Almost two years ago I packed two bags and bought a one-way ticket to New York City. I’d lived all 22 years of my life in Indiana until that moment, but the newly revamped battle over same-sex marriage in the state makes me think I got out just in time.
Indiana is torn over gay marriage and so am I.
I joined staff with a church in Indiana after graduating college. For a time I was happy there, but after a few months it became clear to me working there wasn’t the right fit. I’d thought I was gay since childhood, but at the time I was still hoping God was going to "heal me" and turn me straight.
I still identify as Christian, but a year ago this month I accepted I was gay. I’m realizing now, however, that the two identities are harder to reconcile than I thought.
When it comes to a ban on gay marriage I understand both sides of the debate. I find myself in the middle of the playing field, turning my head both ways, trying to decide what team to join.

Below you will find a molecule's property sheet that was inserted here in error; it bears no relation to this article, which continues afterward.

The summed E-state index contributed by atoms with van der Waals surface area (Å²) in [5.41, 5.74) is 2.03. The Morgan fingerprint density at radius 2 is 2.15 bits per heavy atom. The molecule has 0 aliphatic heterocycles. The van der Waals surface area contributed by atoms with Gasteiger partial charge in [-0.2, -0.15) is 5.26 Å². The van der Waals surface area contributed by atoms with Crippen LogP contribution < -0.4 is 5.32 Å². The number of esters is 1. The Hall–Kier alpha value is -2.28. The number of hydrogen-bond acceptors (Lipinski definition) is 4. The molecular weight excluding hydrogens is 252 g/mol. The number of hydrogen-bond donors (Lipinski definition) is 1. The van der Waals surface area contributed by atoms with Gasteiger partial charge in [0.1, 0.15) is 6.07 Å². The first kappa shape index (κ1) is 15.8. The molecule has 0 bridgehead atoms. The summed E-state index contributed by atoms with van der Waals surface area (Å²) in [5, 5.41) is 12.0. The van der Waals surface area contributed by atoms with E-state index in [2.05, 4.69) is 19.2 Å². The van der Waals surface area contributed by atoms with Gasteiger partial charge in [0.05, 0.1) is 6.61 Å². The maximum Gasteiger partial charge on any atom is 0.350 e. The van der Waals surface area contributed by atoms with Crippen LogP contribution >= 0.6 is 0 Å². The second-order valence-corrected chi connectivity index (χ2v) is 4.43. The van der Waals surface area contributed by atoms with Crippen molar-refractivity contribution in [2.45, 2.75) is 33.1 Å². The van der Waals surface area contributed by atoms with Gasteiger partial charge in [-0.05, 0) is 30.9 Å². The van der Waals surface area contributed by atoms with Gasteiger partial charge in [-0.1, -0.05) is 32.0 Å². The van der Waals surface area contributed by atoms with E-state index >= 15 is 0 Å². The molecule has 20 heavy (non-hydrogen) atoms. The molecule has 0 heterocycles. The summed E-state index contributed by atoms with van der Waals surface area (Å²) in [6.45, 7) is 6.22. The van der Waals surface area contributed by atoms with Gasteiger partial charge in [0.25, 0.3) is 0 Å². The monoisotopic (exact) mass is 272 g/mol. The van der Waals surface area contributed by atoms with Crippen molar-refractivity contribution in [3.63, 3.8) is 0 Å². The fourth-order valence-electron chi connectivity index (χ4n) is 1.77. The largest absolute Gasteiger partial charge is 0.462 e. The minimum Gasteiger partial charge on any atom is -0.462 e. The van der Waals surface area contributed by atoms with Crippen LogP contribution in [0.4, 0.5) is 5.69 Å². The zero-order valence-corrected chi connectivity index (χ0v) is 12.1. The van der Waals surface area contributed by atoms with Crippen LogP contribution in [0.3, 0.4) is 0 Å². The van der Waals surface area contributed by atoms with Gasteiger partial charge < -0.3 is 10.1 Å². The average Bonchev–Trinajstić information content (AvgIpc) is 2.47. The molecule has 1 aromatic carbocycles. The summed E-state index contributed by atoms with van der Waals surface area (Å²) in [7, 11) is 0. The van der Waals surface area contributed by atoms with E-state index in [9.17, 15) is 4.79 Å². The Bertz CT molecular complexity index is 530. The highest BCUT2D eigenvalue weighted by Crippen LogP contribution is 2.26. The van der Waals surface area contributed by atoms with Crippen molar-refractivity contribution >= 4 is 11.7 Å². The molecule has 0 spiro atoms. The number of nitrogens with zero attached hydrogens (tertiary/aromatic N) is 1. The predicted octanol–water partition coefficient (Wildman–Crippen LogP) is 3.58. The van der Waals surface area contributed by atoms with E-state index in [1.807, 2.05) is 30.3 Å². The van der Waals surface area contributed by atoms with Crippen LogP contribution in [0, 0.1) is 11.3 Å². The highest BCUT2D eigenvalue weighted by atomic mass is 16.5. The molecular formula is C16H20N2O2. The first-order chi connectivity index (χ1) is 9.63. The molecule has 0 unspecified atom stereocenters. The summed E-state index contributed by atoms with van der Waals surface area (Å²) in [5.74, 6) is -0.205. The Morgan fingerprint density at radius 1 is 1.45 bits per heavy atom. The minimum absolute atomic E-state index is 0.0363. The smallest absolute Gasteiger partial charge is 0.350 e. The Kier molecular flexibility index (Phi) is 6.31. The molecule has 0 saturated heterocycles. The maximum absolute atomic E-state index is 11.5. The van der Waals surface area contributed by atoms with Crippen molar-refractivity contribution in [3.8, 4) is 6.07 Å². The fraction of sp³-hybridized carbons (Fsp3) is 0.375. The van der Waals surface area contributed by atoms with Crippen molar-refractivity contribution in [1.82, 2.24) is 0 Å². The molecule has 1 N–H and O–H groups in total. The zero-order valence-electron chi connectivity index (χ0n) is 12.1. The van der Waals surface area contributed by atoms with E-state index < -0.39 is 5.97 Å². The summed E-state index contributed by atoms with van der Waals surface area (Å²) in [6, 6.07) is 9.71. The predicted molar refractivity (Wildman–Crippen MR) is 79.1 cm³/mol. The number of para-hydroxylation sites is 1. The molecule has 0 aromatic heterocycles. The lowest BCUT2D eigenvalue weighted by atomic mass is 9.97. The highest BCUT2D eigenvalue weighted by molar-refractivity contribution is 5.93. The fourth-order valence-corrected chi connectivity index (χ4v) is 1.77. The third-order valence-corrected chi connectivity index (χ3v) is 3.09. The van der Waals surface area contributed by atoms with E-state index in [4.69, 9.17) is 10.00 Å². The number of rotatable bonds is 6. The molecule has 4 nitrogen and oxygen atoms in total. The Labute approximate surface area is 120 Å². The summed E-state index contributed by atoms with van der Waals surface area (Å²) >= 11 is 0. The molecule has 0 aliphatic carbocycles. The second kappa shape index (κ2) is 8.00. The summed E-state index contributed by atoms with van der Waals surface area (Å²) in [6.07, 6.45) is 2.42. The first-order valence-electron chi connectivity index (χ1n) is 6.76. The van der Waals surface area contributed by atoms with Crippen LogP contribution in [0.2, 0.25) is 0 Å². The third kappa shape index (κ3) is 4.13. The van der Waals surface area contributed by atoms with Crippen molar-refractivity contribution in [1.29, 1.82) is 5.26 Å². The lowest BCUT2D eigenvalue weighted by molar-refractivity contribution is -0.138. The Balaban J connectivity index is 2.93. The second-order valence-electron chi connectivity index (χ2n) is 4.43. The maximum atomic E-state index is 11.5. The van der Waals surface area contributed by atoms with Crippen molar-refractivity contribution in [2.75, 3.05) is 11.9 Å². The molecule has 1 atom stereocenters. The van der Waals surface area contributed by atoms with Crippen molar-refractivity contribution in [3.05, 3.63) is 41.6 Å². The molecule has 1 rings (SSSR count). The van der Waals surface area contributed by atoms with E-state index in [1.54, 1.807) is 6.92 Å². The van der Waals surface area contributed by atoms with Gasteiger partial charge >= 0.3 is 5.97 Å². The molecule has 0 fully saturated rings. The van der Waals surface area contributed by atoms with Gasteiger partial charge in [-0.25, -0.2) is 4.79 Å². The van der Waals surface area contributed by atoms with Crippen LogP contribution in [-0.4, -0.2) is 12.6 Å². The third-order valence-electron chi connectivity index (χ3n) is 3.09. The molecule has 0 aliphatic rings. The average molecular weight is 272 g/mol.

For many opposing same-sex marriage it's about the Biblical definition of marriage: one man and one woman. I can respect that. But if that’s the issue then let’s call it something else, grant the same rights to gay couples as straight couples, and move on. The current proposal for a ban on gay marriage in Indiana goes one step further. It also would not allow for civil unions or "identical or substantially similar to that of a marriage." That I cannot stand behind or respect.
It saddens me that a state I love, where so much of my history lives, would go this far to exclude an entire population of people. The idea surely doesn’t do well for the state’s "Hoosier hospitality" reputation. As more Americans are becoming accepting of same-sex relationships, why would Indiana take such a strong stance against them?
The state has a year to think about the proposed ban. During that time groups on both sides will be fighting for what they believe. As for me, a man who is Christian and gay, I will continue to think about where I stand and what I believe.
It's the least that I can expect from the rest of the state.